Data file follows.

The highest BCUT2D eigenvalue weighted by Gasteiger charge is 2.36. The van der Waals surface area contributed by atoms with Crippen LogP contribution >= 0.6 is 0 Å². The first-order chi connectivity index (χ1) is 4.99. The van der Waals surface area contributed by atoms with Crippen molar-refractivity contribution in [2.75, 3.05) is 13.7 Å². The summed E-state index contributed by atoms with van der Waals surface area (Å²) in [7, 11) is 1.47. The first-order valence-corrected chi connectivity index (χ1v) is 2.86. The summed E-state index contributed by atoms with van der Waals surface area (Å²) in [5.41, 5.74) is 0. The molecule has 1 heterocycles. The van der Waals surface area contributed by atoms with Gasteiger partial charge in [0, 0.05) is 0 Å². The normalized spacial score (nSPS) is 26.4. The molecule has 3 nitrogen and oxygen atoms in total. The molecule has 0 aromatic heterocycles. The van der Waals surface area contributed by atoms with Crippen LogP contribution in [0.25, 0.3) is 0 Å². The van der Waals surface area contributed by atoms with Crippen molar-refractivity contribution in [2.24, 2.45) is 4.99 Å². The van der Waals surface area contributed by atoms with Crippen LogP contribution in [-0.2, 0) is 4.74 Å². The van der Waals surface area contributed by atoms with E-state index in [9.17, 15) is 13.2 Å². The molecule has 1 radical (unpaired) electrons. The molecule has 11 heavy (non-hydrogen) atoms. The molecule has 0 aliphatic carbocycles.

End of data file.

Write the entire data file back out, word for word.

The highest BCUT2D eigenvalue weighted by Gasteiger charge is 2.36. The van der Waals surface area contributed by atoms with Crippen LogP contribution >= 0.6 is 0 Å². The first-order chi connectivity index (χ1) is 4.99. The van der Waals surface area contributed by atoms with Crippen molar-refractivity contribution in [2.75, 3.05) is 13.7 Å². The summed E-state index contributed by atoms with van der Waals surface area (Å²) in [7, 11) is 1.47. The first-order valence-corrected chi connectivity index (χ1v) is 2.86. The summed E-state index contributed by atoms with van der Waals surface area (Å²) in [5.41, 5.74) is 0. The molecule has 1 heterocycles. The van der Waals surface area contributed by atoms with Gasteiger partial charge in [0, 0.05) is 0 Å². The normalized spacial score (nSPS) is 26.4. The molecule has 3 nitrogen and oxygen atoms in total. The molecule has 0 aromatic heterocycles. The van der Waals surface area contributed by atoms with Crippen LogP contribution in [0.25, 0.3) is 0 Å². The van der Waals surface area contributed by atoms with Crippen molar-refractivity contribution in [2.24, 2.45) is 4.99 Å². The van der Waals surface area contributed by atoms with Crippen LogP contribution in [-0.2, 0) is 4.74 Å². The van der Waals surface area contributed by atoms with E-state index in [9.17, 15) is 13.2 Å². The molecule has 1 radical (unpaired) electrons. The molecule has 11 heavy (non-hydrogen) atoms. The molecule has 0 aliphatic carbocycles.